Supreme Court rules on securities class action limitations
In Canadian Imperial Bank of Commerce v. Green, 2015 SCC 60 (Green), the Supreme Court of Canada (SCC) ruled on the limitation periods for securities class actions regarding secondary market misrepresentation, an issue that had received inconsistent treatment at the Ontario Court of Appeal.
In Green, a five judge panel of the Court of Appeal had reversed its previous decision in Sharma v. Timminco, 2012 ONCA 107 (Timminco), about how limitation periods for secondary market class actions operate. The majority of the SCC in Green overruled the Court of Appeal’s reconsideration of the issue, favouring the previous approach in Timminco.
When a class proceeding is commenced, class members have the limitation period for their cause of action suspended under the Class Proceedings Act, 1992 (Class Proceedings Act) while the certification motion is pending. This allows class members to wait and see whether the class proceeding will be approved and whether they would be better off opting out and pursuing an individual action. The issue on this appeal was at what point limitation periods are suspended for secondary market claims under Ontario’s Securities Act, given that such claims require leave under the Act before they can proceed.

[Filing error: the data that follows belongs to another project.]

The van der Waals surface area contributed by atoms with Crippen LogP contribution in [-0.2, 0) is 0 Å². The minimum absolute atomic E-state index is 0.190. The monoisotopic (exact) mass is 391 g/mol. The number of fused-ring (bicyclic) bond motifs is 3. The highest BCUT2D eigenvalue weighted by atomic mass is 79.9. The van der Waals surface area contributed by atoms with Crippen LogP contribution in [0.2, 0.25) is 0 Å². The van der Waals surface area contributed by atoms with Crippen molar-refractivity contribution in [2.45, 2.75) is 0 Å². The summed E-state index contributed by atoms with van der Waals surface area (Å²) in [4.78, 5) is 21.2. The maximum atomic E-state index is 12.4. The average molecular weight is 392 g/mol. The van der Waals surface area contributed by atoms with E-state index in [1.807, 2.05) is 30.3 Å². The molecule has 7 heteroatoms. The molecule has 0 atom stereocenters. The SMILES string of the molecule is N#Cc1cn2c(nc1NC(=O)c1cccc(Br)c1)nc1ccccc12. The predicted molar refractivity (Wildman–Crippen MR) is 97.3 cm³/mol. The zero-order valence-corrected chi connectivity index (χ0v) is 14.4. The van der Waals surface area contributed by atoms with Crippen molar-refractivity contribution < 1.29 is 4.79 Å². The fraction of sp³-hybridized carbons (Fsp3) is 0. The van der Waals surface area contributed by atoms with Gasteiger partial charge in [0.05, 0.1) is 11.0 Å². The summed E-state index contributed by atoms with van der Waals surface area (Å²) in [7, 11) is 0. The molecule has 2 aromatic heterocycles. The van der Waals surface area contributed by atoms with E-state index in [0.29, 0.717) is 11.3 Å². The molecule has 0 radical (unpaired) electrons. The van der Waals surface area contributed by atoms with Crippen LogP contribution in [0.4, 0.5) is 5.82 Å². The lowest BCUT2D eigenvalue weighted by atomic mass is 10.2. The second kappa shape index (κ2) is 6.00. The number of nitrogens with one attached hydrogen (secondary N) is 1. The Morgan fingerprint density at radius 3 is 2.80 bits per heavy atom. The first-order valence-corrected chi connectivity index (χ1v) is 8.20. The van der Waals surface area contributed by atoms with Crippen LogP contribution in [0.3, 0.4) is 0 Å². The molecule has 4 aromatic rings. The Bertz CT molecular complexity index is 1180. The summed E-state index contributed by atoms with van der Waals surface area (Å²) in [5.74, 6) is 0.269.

The majority decision by the SCC in Green held that on both a plain reading and a purposive reading of the legislation, the limitation period was not suspended under the Class Proceedings Act until leave for the secondary market claim was granted. This interpretation was determined by the majority to strike the right balance between the two statutes and their respective purposes.
The implication is that leave to bring the secondary market claim must be obtained within two years of the claim being discovered. Merely commencing the action to obtain leave is not sufficient to suspend the limitation period under the Class Proceedings Act. As a practical matter, this would require class counsel to move relatively quickly to obtain leave, likely before a certification motion could be brought, despite the fact there would normally be significant overlap between the issues on the leave motion and those on the certification motion.
The SCC dissent in Green, on the other hand, sided with the Ontario Court of Appeal’s reconsideration of the issue, interpreting the Class Proceedings Act as suspending the limitation period at the time the claim is commenced, before leave is obtained.
The language of the Class Proceedings Act states that the limitation period is suspended “on the commencement of the class proceeding.” As is evident from the different views expressed by the panels considering the legislation, the proper interpretation was not obvious. Both the majority and the dissent in the SCC viewed their own interpretation as consistent with a plain reading of the statutes as well as their respective purposes. Given the possible interpretations, it is interesting that the SCC ultimately decided in favour of the Ontario Court of Appeal’s original interpretation in Timminco, in spite of criticism that decision attracted.
Notably, before the SCC released its decision in Green, the Ontario legislature made amendments so the limitations period under the Securities Act that governed these claims would be suspended when a notice of motion for leave is filed. This provides some relief to the representative plaintiffs and class counsel in such actions.